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26 May 2017

CM session on school fees

TT, May 25: Chief minister Mamata Banerjee is to meet representatives of private schools on May 31 to discuss how to rationalise "fees and donations", a subject she had committed herself to while tabling a bill in the Assembly to regulate private health care.
Education minister Partha Chatterjee today confirmed the meeting, saying that the government would consider drafting a policy on private school education based on feedback from institutes on the chief minister's views. "Representatives of all categories of private schools would be invited to participate in the discussion. We started sending out invitations today afternoon," he said.
After tabling the bill to set up a commission that would fix the cost of medical treatment and adjudicate on complaints of negligence, chief minister Mamata had said in the Assembly on March 3 that her next such task would be to regulate private schools that allegedly charge excessive fees and donations.
"I think now there is a need to do something to control private schools. There are some private schools that are very good. But some of them charge so much in fees and donations. I think this needs to stop," she said.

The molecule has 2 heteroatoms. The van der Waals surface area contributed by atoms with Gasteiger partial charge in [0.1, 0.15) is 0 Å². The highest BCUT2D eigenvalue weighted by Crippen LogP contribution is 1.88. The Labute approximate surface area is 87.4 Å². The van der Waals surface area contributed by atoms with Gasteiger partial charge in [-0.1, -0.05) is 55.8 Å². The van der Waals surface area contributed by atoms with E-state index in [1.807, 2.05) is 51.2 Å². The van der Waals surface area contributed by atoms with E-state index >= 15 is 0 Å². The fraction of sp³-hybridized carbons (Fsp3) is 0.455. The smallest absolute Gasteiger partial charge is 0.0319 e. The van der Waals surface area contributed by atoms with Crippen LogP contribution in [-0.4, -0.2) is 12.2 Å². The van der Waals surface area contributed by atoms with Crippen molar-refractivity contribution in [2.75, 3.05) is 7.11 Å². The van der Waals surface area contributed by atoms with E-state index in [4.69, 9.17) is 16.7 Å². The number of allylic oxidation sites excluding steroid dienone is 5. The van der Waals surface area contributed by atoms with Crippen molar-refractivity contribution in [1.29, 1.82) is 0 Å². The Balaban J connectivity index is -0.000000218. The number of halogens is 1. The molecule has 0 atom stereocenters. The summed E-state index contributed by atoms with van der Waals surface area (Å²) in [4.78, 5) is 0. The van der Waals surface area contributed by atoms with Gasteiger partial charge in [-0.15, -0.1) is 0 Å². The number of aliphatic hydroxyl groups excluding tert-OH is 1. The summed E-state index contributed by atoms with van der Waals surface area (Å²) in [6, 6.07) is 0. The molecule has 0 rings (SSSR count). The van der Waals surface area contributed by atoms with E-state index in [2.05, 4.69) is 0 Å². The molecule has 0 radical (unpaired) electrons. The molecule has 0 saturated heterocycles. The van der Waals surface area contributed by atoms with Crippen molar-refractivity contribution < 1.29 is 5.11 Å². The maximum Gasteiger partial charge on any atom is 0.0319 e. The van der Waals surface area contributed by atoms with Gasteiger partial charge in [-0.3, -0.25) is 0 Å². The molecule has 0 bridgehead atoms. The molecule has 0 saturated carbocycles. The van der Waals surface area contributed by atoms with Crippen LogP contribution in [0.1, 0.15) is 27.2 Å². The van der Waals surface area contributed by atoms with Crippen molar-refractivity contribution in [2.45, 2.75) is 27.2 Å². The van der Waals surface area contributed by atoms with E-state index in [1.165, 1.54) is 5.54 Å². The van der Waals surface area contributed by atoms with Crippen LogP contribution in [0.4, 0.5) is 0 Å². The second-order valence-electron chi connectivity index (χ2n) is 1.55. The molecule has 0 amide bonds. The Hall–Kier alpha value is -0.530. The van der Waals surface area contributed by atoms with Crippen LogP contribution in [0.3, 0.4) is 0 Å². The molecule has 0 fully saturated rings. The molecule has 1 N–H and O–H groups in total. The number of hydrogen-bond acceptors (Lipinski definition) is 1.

Mamata offered to sit with representatives of private schools after the board exams to seek their views on the proposed policy. The May 31 meeting might take up issues beyond fees and donations, minister Chatterjee said in the Assembly.
Bengal has 500-odd private schools, including those run by Christian missionaries, private organisations and institutions like the Ramakrishna Mission. "Owner principals, Church and Ramakrishna Mission authorities, representatives of the association of Anglo-Indian schools and authorities of private school bodies will be there," he said.
The meeting is scheduled to start at Nabanna, the state secretariat, at 3pm.
Officials of some English-medium schools questioned the need to ask private institutes to disclose and possibly change financial policies despite their not receiving any government funding. "In a government institute, all expenses are taken care of. In a private school, the bulk of the expenditure is from funds that come by way of fees paid by the students. We have to pay salaries and build infrastructure too," a principal said.
Sources in the Church of North India and the Archdiocese of Calcutta, which run several top city schools, said the Constitution had empowered them to run these institutes independently.

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